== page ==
Wednesday, September 12, 2007

Akil 4

So we left the Cenote and our first adventure of the trip behind. Juan continued driving his breakneck pace and I struggled to keep up. Thank goodness for the many topes along the way that forced him to slow down. B and I were getting just a little irritated by this point. We had envisioned a leisurely journey to Akil, stopping along the way to admire architecture and scenery and to take photos. This was, after all, our first trip together off the island to explore Mexico. Juan simply wanted to get home. We eagerly took in the small villages that we passed, admiring or gasping at the living conditions in each.

Some towns (and I use the term very loosely) had small concrete blocks home with Romanesque arches and pillars decorating the front porches. It seemed so strange to see this kind of architecture here. Others were simply made up of palapa roofed shacks. The construction was interesting though. They seemed to be put together of sticks, mud and straw. Like something out of Africa. Some of the villages had no visible electric wires. Some had satellite dishes on their roofs. There was no rhyme or reason to it. Some of the villages had stacks of concrete blocks and piles of sand in front of the houses. Juan later told us that it was part of the government project to help people build new houses that would withstand hurricanes, should another ever hit the Yucatan. We thought that this was a great idea. Juan grumbled that he had to pay taxes to help these people. Again, the difference in our cultures. We see poverty and think “we have to help these people.” Mexicans see poverty and just move along. It has nothing to do with them.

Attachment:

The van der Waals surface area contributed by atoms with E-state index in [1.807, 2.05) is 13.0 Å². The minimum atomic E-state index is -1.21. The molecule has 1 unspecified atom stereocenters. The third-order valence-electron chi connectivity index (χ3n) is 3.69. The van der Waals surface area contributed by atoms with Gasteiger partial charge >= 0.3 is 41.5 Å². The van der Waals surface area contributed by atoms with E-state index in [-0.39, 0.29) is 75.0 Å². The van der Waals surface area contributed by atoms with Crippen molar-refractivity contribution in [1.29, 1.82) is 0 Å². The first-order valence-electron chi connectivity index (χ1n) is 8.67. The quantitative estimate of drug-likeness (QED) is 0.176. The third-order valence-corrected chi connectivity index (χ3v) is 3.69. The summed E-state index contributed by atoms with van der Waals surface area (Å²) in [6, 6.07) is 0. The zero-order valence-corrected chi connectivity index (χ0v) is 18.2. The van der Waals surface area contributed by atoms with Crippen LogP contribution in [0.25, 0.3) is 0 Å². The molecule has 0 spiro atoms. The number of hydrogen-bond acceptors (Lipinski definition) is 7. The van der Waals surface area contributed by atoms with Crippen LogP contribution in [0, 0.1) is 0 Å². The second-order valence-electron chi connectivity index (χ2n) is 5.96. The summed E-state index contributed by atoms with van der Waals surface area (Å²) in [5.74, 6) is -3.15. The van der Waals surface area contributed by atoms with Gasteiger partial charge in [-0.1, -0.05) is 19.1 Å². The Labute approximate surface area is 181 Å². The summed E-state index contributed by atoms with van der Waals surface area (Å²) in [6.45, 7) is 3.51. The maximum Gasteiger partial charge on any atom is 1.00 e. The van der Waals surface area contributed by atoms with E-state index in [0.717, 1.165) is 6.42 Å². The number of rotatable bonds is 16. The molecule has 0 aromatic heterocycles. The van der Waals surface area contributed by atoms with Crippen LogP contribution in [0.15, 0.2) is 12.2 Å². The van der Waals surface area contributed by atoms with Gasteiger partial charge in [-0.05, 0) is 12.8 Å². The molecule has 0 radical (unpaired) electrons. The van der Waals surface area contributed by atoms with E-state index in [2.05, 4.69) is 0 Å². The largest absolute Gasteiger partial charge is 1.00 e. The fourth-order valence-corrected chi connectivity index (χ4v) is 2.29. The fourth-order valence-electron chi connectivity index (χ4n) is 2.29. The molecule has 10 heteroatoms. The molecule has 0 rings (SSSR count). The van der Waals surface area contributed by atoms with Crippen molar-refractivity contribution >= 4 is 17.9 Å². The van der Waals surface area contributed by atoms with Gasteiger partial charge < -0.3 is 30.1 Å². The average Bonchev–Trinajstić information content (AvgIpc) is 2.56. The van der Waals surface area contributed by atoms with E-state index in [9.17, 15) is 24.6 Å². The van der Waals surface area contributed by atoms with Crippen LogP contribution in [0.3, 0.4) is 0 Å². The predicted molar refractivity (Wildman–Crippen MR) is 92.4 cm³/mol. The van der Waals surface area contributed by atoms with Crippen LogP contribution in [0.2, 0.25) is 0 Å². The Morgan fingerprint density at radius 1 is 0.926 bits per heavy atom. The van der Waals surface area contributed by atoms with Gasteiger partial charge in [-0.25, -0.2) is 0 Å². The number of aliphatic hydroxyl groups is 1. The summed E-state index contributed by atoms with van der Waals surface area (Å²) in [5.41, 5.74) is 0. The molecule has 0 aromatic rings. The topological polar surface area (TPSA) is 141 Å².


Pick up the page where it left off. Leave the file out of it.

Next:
On we drove, turning onto M184 at Tzucadab. We passed the tiny village of Ticum and then through the slightly larger town of Tekax. Ten miles further down the road, and we saw the first tope of Akil and a sign claiming that Akil boasted a population of 9465 inhabitants. Population signs are very new in Mexico and the cities that have them are very proud of them. Just past the public market, we turned left onto a dirt street and, after a few twists and turns, arrived at Juan’s house. Juan pulled into the little driveway on the left and motioned me to pull in to his right, under the carport. Before unloading anything, we stepped the short way back to the street and surveyed the house.

It is not much to talk about in the front. It sits towards the front of the lot and the front is still a work in progress. On the left, where Juan parked, was going to be a front patio under the already constructed roof. We were parked in the carport area with a giant arch entrance and an open arch to our left, which we walked through to get to Juan’s car and the main entrance. No paint and still some construction debris lying around.

To the left of Juan’s, and occupying the corner lot, was the house of Maria’s brother, Wilbur. To the right was the house of another one of Maria’s brothers, Jaimie. This house had a small store in front which B found to be quite handy to keep his 3 pack a day habit going.

While we were unloading the Jeep, Maria and the kids had gone on into the house. Maria returned to the door and greeted us with the typical gracious Mexican greeting of “Bienvenidos. Mi casa es su casa.”, or Welcome, my house is your house. We thanked her and stepped in. The front of the house did not prepare us for the interior at all.

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